Like other organisations and businesses, we have been monitoring official health and safety advice in deciding how to approach our upcoming activities. We’ve also thought a lot about the quality of the experience we are able to offer participants in our programmes.
In some Asian countries, it’s mostly business as usual. But countries are taking a variety of approaches to issues like border restrictions and screening, and that’s making travel more complex. We’ve also seen some of our partner organisations in the region postponing events.
As a result, we’ve had to change and postpone some of our activities in Asia this month, not just because of the elevated safety concerns but also because we can’t guarantee that our programme participants will have the experience we had hoped they would have.
We’re also aware of some events with an international component being cancelled or postponed here in New Zealand. You may also have seen the news about the cancellation of this year’s Auckland Lantern Festival, which the Asia New Zealand Foundation is a founding partner of. This decision was made by event organiser ATEED in consultation with a range of stakeholders; one major driver was feedback from Chinese community representatives that it would have been inappropriate to have this “celebration” while people were suffering in China.
Covid-19 has been a very real concern for many of our friends and partners both here in New Zealand and in Asia – particularly when so many people have had to alter their travel plans in relation to the Lunar New Year, a time to be with family. I’d like to acknowledge that members of our Leadership Network, particularly the advisory group, have been making a concerted effort to find ways to support others who may have been affected.
The outbreak demonstrates what an interconnected world we all live in. As I wrote in my most recent column for Stuff, the spread of the virus despite the Chinese government’s attempt to quaratine some 11 million people in Wuhan is a reminder that borders we think of as being very real are in fact artificial human constructs that nature ignores.
In that context, it’s really important that countries, and their agencies, continue to work together and communicate – diplomacy, international institutions and are vitally important tools for coping with issues like epidemics.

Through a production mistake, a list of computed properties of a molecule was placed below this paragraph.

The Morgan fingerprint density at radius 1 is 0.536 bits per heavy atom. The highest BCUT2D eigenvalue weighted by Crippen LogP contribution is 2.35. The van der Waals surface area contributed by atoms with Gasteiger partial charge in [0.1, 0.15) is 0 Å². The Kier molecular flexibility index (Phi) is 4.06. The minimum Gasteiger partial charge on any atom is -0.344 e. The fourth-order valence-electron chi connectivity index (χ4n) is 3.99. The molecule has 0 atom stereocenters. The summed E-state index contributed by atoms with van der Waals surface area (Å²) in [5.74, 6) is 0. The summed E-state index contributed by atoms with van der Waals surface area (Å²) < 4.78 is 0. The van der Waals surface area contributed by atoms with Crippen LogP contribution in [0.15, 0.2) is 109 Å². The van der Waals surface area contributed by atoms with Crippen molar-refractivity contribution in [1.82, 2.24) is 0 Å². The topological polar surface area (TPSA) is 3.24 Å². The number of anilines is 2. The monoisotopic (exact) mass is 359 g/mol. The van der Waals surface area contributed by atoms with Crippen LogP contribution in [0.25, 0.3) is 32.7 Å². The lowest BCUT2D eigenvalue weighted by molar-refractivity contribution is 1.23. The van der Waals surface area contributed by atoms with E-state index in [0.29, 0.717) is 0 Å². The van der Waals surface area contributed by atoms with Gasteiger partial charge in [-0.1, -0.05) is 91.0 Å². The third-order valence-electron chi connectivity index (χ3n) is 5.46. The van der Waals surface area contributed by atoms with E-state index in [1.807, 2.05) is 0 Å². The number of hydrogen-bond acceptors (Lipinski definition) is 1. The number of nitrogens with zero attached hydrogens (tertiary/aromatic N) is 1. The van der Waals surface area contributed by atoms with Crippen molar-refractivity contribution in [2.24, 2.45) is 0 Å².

It’s also vital that we continue to treat the virus itself, not people, as a threat. Racism and discrimination against Chinese New Zealanders – and more broadly people of Asian heritage – is unacceptable. It’s concerning to us to hear growing reports of this, both from in New Zealand and overseas, and it certainly serves no useful purpose in the international response to the virus. How people react when under pressure or scared is often an insight into their true self
India report launched
In more cheerful news, we were pleased to be able to release a new report on the India-New Zealand relationship. The Foundation commissioned the report, India and New Zealand: Our story, our future, from Graeme Waters as an update of his report published in 2016. That earlier verson proved popular and we quickly had to reprint after receiving feedback from our stakeholders that it told a positive, accessible and informative story about the relationship.
While this latest report highlights the growing importance of the India-New Zealand economic relationship – two-way trade in goods and services is approaching the NZ$3 billion mark – it also highlights the way New Zealand’s growing Indian diaspora has transformed the cultural landscape of New Zealand and made a strong contribution to our economy and business dealings with India.
The report also notes the shared interests New Zealand and India have in regional stability, security and prosperity. The two countries have a long history of cooperation in regional groupings.
The Asia New Zealand Foundation offers a range of programmes and activities to strengthen New Zealanders’ understanding of India. One recent example was taking a small delegation to India’s flagship foreign policy conference, The Raisina Dialogue, in January. Our director of engagement and research Suzannah Jessep travelled with Dr Manjeet Pardesi and senior TVNZ reporter Katie Bradford. They’ve reported back on their experiences through media and academic channels. Read Suz’s take on the dialogue.
If you're interested in hearing more about the Rasina Dialogue, join us at the Wellington office on 27 February for our first Asia After Five of 2020.